What Should We Accept?
Accept reality. But what does this look like? What does it look like when we take off our distorted glasses?
First, accepting truth means you take your mask off. That mask that you put on every morning to face the world. When you take that off, you become vulnerable. Sure. But you also open yourself for positive change. You feel the fear and do it anyway.
But listen, dear one. Opening yourself up to truth, and being willing to accept everything about you and your life is actually life giving. This is where your power is. This is where you draw the line in the sand and say, “No more being a victim. No more giving my power to others. No more denying my truth!”
Acceptance is you saying, “Ok. I give up. I surrender. I admit that my life (or relationships or emotions) have become a hinderance. I’m outta control. I’m losin’ it. I’m taking crumbs, trying so hard to find my value in the acceptance of others, and I’m over it! I’m sad, angry, and petrified, and I’m not doing it this way anymore! I’m open and willing to embark on a new journey. A codependency recovery journey. Yes, I’m ready.”
Good, I’m glad we’re on the same page.
As we take this first step toward codependency recovery, accepting our reality and truth, this is a wonderful opportunity to let go and let God lead you on a new journey.
Now, when I say “God”, I’m referring to my Higher Power. I’m referring to the essence of power or source of this world. I’ve learned along my journey that left to my own will, I oftentimes find myself in the mud. Off course. Cray-cray. Making poor decisions over and over.
I find myself empty and void without God. And, trying to fill that void with others always ends up with me hurt, angry, and still empty and famished for something to satiate this aching longing inside me.
And it ain’t no man or woman, a realization that’s taken decades for me to really get.
Now, as you open up to an acceptance of reality, as you become willing to move forward toward your wounds, prepare to face your pain.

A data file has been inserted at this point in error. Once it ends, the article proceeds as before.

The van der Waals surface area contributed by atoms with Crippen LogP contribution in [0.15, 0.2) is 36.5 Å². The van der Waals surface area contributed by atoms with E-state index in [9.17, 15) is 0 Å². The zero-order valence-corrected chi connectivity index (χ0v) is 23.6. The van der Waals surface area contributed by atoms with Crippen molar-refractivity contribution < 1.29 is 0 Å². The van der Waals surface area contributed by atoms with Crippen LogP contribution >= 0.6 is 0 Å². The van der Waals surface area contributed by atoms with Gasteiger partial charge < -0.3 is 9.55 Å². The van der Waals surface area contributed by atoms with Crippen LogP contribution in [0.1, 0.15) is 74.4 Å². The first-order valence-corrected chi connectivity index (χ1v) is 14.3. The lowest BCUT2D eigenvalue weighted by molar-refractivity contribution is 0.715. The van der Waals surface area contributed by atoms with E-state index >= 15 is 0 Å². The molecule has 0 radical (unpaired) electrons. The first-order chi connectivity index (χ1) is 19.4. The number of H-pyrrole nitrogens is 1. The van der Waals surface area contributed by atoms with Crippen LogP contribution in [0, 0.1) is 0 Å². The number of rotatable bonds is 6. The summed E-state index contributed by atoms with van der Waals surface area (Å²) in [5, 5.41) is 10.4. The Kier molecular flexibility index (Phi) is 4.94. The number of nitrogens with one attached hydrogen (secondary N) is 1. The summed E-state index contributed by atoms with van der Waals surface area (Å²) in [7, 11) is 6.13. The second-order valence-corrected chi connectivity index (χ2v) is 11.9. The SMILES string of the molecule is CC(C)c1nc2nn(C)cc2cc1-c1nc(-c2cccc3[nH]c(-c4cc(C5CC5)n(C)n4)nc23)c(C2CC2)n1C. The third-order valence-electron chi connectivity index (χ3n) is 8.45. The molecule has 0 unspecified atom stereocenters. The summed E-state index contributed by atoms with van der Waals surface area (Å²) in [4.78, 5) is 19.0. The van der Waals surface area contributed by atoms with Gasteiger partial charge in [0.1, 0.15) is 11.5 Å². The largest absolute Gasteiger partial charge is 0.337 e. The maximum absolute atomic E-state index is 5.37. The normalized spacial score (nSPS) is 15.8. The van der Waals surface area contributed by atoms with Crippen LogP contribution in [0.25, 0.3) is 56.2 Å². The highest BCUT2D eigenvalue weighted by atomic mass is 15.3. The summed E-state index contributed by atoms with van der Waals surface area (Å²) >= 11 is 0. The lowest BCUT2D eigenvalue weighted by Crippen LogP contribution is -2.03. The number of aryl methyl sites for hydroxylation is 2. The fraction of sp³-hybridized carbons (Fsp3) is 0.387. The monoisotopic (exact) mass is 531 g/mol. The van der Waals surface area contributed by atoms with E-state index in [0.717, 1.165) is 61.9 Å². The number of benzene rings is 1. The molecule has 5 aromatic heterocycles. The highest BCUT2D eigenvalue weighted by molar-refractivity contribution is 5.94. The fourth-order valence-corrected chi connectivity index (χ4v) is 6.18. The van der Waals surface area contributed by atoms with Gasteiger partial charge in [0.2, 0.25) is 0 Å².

Yes, your inner pain that you’ve been stuffing all these years.
The pain that you build concrete walls around. The pain that digs deep into your bones, knocking the wind out of you.
Be willing to journey toward that pain, to face it so you can start HEALING those wounds. So you can integrate that pent up energy that’s blowing your soul up like a balloon.
And, ask God to help you.
The Serenity Prayer is helpful.
God, grant me the serenity to accept the things I cannot change.
Courage to change the things I can,
and wisdom to know the difference.
There are things we can change. There are things we cannot change. Accepting this can help alleviate a whole lot of internal suffering.
What can you change? Yourself
What can’t you change? Others
This is a reality that you’ll come to understand better and better as you progress in codependency recovery. As you progress in the stages of recovery.
Dominica Applegate is an author, writer, and transpersonal spiritual teacher. Her teachings have helped millions of people experience emotional healing, relationship repair, and spiritual awakening. Earning her BA in Psychology and MA in Counseling, she worked 12 years in the mental health field before diving full-time into writing.
She runs Rediscovering Sacredness, an online portal that offers inspiration, essays, resources, and tools to help heal inner pain and experience more peace and joy.
Her books include Recycle Your Pain: It Has a Purpose, Into The Wild Shadow Work Journal, and a collection of poetry entitled, The Pain, It Shapes Her World.